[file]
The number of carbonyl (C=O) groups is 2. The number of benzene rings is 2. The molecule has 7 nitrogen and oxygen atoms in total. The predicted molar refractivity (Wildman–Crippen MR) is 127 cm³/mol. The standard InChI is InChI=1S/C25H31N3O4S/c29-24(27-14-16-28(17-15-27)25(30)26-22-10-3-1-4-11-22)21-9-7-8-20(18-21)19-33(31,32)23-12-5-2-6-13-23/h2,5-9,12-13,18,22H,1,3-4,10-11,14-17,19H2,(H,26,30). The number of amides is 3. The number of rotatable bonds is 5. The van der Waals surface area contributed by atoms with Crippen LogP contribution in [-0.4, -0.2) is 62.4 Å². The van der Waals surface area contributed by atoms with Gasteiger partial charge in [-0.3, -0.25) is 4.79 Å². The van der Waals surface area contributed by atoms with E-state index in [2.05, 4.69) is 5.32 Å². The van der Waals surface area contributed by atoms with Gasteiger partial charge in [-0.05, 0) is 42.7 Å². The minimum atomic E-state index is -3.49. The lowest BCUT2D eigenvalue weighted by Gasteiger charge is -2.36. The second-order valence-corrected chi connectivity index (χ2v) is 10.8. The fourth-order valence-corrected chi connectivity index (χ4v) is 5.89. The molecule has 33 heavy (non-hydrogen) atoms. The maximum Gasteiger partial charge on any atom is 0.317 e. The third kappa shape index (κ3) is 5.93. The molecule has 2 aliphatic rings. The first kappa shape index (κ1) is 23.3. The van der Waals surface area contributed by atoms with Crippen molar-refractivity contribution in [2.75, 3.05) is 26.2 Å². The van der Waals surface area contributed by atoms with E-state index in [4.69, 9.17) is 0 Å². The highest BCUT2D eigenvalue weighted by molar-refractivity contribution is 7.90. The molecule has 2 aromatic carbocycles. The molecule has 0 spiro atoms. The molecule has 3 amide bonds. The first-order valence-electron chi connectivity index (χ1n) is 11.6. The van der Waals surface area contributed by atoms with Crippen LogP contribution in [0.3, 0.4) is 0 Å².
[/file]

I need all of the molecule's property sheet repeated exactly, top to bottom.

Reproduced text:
The number of carbonyl (C=O) groups is 2. The number of benzene rings is 2. The molecule has 7 nitrogen and oxygen atoms in total. The predicted molar refractivity (Wildman–Crippen MR) is 127 cm³/mol. The standard InChI is InChI=1S/C25H31N3O4S/c29-24(27-14-16-28(17-15-27)25(30)26-22-10-3-1-4-11-22)21-9-7-8-20(18-21)19-33(31,32)23-12-5-2-6-13-23/h2,5-9,12-13,18,22H,1,3-4,10-11,14-17,19H2,(H,26,30). The number of amides is 3. The number of rotatable bonds is 5. The van der Waals surface area contributed by atoms with Crippen LogP contribution in [-0.4, -0.2) is 62.4 Å². The van der Waals surface area contributed by atoms with Gasteiger partial charge in [-0.3, -0.25) is 4.79 Å². The van der Waals surface area contributed by atoms with E-state index in [2.05, 4.69) is 5.32 Å². The van der Waals surface area contributed by atoms with Gasteiger partial charge in [-0.05, 0) is 42.7 Å². The minimum atomic E-state index is -3.49. The lowest BCUT2D eigenvalue weighted by Gasteiger charge is -2.36. The second-order valence-corrected chi connectivity index (χ2v) is 10.8. The fourth-order valence-corrected chi connectivity index (χ4v) is 5.89. The molecule has 33 heavy (non-hydrogen) atoms. The maximum Gasteiger partial charge on any atom is 0.317 e. The third kappa shape index (κ3) is 5.93. The molecule has 2 aliphatic rings. The first kappa shape index (κ1) is 23.3. The van der Waals surface area contributed by atoms with Crippen molar-refractivity contribution in [2.75, 3.05) is 26.2 Å². The van der Waals surface area contributed by atoms with E-state index in [4.69, 9.17) is 0 Å². The highest BCUT2D eigenvalue weighted by molar-refractivity contribution is 7.90. The molecule has 2 aromatic carbocycles. The molecule has 0 spiro atoms. The molecule has 3 amide bonds. The first-order valence-electron chi connectivity index (χ1n) is 11.6. The van der Waals surface area contributed by atoms with Crippen LogP contribution in [0.3, 0.4) is 0 Å².